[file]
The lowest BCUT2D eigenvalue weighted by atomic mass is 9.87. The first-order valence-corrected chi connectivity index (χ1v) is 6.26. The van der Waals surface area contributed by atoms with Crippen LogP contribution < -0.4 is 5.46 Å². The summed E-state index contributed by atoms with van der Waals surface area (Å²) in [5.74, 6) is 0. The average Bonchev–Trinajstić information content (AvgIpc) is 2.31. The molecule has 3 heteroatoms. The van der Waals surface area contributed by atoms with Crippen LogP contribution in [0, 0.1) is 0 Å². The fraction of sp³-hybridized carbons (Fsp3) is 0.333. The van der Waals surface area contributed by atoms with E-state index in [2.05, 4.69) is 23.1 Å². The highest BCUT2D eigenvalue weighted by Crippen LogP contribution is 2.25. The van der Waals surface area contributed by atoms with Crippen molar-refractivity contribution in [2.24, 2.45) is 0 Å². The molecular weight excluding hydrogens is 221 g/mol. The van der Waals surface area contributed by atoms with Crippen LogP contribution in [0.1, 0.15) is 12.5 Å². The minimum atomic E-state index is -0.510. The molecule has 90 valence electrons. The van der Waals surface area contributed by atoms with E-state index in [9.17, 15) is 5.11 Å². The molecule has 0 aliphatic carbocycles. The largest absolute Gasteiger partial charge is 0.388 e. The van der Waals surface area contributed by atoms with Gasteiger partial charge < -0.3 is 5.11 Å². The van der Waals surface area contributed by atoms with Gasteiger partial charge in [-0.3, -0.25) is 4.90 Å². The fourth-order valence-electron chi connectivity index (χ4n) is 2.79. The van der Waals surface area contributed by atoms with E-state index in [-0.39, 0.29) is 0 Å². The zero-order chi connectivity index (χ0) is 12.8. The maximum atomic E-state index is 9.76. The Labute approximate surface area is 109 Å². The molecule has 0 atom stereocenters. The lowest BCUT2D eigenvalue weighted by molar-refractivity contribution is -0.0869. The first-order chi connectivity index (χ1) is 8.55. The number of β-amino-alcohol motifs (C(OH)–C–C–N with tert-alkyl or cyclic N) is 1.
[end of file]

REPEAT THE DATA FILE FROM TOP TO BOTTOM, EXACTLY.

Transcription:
The lowest BCUT2D eigenvalue weighted by atomic mass is 9.87. The first-order valence-corrected chi connectivity index (χ1v) is 6.26. The van der Waals surface area contributed by atoms with Crippen LogP contribution < -0.4 is 5.46 Å². The summed E-state index contributed by atoms with van der Waals surface area (Å²) in [5.74, 6) is 0. The average Bonchev–Trinajstić information content (AvgIpc) is 2.31. The molecule has 3 heteroatoms. The van der Waals surface area contributed by atoms with Crippen LogP contribution in [0, 0.1) is 0 Å². The fraction of sp³-hybridized carbons (Fsp3) is 0.333. The van der Waals surface area contributed by atoms with E-state index in [2.05, 4.69) is 23.1 Å². The highest BCUT2D eigenvalue weighted by Crippen LogP contribution is 2.25. The van der Waals surface area contributed by atoms with Crippen molar-refractivity contribution in [2.24, 2.45) is 0 Å². The molecular weight excluding hydrogens is 221 g/mol. The van der Waals surface area contributed by atoms with Crippen LogP contribution in [0.1, 0.15) is 12.5 Å². The minimum atomic E-state index is -0.510. The molecule has 90 valence electrons. The van der Waals surface area contributed by atoms with E-state index in [9.17, 15) is 5.11 Å². The molecule has 0 aliphatic carbocycles. The largest absolute Gasteiger partial charge is 0.388 e. The van der Waals surface area contributed by atoms with Gasteiger partial charge < -0.3 is 5.11 Å². The van der Waals surface area contributed by atoms with Gasteiger partial charge in [-0.3, -0.25) is 4.90 Å². The fourth-order valence-electron chi connectivity index (χ4n) is 2.79. The van der Waals surface area contributed by atoms with E-state index in [-0.39, 0.29) is 0 Å². The zero-order chi connectivity index (χ0) is 12.8. The maximum atomic E-state index is 9.76. The Labute approximate surface area is 109 Å². The molecule has 0 atom stereocenters. The lowest BCUT2D eigenvalue weighted by molar-refractivity contribution is -0.0869. The first-order chi connectivity index (χ1) is 8.55. The number of β-amino-alcohol motifs (C(OH)–C–C–N with tert-alkyl or cyclic N) is 1.